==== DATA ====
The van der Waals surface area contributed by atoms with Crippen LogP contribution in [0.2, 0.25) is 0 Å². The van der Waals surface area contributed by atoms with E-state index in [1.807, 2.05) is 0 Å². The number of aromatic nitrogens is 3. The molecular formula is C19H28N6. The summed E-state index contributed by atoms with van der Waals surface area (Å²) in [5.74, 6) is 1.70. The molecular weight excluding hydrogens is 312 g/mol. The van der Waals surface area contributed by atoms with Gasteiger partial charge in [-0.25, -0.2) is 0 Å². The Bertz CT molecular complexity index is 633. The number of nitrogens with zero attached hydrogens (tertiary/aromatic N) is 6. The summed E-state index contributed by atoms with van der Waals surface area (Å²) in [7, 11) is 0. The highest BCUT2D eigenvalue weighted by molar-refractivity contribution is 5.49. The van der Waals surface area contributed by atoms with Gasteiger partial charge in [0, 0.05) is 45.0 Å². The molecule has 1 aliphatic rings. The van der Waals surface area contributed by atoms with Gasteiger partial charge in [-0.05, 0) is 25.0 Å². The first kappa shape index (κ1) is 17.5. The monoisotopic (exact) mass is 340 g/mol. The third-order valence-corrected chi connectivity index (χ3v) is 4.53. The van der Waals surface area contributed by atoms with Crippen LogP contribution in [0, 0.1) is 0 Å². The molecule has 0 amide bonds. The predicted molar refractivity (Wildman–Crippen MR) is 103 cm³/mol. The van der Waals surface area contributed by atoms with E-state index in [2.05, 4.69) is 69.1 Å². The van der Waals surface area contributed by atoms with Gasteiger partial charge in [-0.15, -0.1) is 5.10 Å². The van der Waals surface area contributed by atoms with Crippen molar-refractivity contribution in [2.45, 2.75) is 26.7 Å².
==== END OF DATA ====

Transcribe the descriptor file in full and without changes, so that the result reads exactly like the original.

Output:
The van der Waals surface area contributed by atoms with Crippen LogP contribution in [0.2, 0.25) is 0 Å². The van der Waals surface area contributed by atoms with E-state index in [1.807, 2.05) is 0 Å². The number of aromatic nitrogens is 3. The molecular formula is C19H28N6. The summed E-state index contributed by atoms with van der Waals surface area (Å²) in [5.74, 6) is 1.70. The molecular weight excluding hydrogens is 312 g/mol. The van der Waals surface area contributed by atoms with Gasteiger partial charge in [-0.25, -0.2) is 0 Å². The Bertz CT molecular complexity index is 633. The number of nitrogens with zero attached hydrogens (tertiary/aromatic N) is 6. The summed E-state index contributed by atoms with van der Waals surface area (Å²) in [7, 11) is 0. The highest BCUT2D eigenvalue weighted by molar-refractivity contribution is 5.49. The van der Waals surface area contributed by atoms with Gasteiger partial charge in [0, 0.05) is 45.0 Å². The molecule has 1 aliphatic rings. The van der Waals surface area contributed by atoms with Gasteiger partial charge in [-0.05, 0) is 25.0 Å². The first kappa shape index (κ1) is 17.5. The monoisotopic (exact) mass is 340 g/mol. The third-order valence-corrected chi connectivity index (χ3v) is 4.53. The van der Waals surface area contributed by atoms with Crippen LogP contribution in [0, 0.1) is 0 Å². The molecule has 0 amide bonds. The predicted molar refractivity (Wildman–Crippen MR) is 103 cm³/mol. The van der Waals surface area contributed by atoms with E-state index in [2.05, 4.69) is 69.1 Å². The van der Waals surface area contributed by atoms with Gasteiger partial charge in [-0.15, -0.1) is 5.10 Å². The van der Waals surface area contributed by atoms with Crippen molar-refractivity contribution in [2.45, 2.75) is 26.7 Å².